Former 2020 Democratic presidential candidate Rep. Eric Swalwell said Friday he would not "assume how people will vote" on articles of impeachment, but would not condemn House Intelligence Committee Chairman Adam Schiff's decision to release information that included Ranking Member Devin Nunes' call logs.
On Thursday, House Speaker Nancy Pelosi called for Democrats to "proceed with articles of impeachment." Her announcement came following the release of a 300-page report from the Intelligence Committee which accused the president of placing his own personal and political interest before the United States, seeking to undermine the integrity of the presidential election process, and endangering national security.
Appearing on "America's Newsroom" with host Bill Hemmer, the California congressman said it would be unfair to President Trump to predict whether Democrats have the votes to pass an impeachment. But he expressed confidence that there are "enough responsible people in the House to hold the president accountable."
He said that Democrats have to "make sure people understand just what's at stake here" and that they want the American people to "understand what the president did ... is wrong and people need to be held accountable when they commit wrongdoing like that."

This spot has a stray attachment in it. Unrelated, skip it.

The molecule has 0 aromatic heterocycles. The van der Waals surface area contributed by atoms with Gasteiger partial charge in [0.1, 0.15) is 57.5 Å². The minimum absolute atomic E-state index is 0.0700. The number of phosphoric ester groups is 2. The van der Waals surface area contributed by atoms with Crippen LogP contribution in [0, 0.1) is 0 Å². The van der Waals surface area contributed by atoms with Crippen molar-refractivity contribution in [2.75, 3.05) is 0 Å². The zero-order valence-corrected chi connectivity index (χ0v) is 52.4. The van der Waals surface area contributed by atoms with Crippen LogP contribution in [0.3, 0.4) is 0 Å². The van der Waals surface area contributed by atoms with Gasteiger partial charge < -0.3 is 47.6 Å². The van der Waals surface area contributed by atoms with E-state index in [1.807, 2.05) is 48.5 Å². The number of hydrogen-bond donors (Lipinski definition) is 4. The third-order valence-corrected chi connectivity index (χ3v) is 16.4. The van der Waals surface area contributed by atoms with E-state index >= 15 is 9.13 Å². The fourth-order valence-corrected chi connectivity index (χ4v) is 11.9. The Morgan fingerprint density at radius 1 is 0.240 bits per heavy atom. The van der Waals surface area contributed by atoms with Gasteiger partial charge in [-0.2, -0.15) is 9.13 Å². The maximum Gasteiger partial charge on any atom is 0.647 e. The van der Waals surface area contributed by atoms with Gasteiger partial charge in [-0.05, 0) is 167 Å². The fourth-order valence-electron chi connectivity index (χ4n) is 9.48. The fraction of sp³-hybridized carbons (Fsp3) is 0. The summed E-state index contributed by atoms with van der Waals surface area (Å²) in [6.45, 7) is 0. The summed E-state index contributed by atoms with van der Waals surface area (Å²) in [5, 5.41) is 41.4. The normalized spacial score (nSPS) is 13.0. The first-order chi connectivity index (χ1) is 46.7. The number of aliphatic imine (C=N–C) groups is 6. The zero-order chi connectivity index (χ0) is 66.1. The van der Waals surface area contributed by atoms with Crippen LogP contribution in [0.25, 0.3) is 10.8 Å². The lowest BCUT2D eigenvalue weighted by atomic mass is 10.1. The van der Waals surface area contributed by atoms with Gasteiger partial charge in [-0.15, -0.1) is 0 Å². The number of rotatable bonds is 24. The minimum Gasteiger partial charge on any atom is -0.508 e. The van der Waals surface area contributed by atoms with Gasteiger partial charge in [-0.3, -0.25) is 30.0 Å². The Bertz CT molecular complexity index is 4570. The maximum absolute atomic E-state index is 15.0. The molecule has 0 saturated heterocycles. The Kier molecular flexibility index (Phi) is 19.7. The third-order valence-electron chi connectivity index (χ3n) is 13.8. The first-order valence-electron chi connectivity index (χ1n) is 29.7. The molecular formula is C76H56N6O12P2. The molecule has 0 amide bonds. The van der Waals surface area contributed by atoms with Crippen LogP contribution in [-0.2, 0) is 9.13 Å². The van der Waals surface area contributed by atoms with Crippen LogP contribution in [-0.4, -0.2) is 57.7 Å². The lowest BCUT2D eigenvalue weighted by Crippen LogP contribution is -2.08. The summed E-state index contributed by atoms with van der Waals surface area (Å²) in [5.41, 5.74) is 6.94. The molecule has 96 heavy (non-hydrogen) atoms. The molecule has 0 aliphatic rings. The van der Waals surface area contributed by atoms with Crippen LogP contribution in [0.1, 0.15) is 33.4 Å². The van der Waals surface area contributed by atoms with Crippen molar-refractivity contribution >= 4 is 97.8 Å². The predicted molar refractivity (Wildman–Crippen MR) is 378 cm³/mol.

However, Swalwell also told Hemmer he believes the president "deserves a process that's fair."
"The facts are powerful, but the process behind the facts also [has] to be fair," he said.
The House Intelligence Committee's report also revealed phone records obtained by Schiff to bolster the impeachment case against the president. The records included calls from Rep. Nunes, presidential lawyers Rudy Giuliani and Jay Sekulow, journalist John Solomon, Fox News host Sean Hannity, Giuliani associate Lev Parnas, and other White House associates.
Hemmer asked Swalwell why Schiff was making these phone numbers public, with Swalwell answering that a "better question" is why Nunes was talking to Giuliani and Parnas at a time when a "smear and clear campaign" by the president was taking place to remove the Ambassador to Ukraine Marie Yovanovitch.
"That's an accusation," Hemmer pushed back. "You're already drawing a conclusion..."
"The call records are clear," Swalwell responded. Ranking Member Nunes was talking to these individuals and what is really striking is that he used all of this time during the public hearing to attack Adam Schiff."
"If you don't talk to indicted felons, you don't end up on call records," he concluded.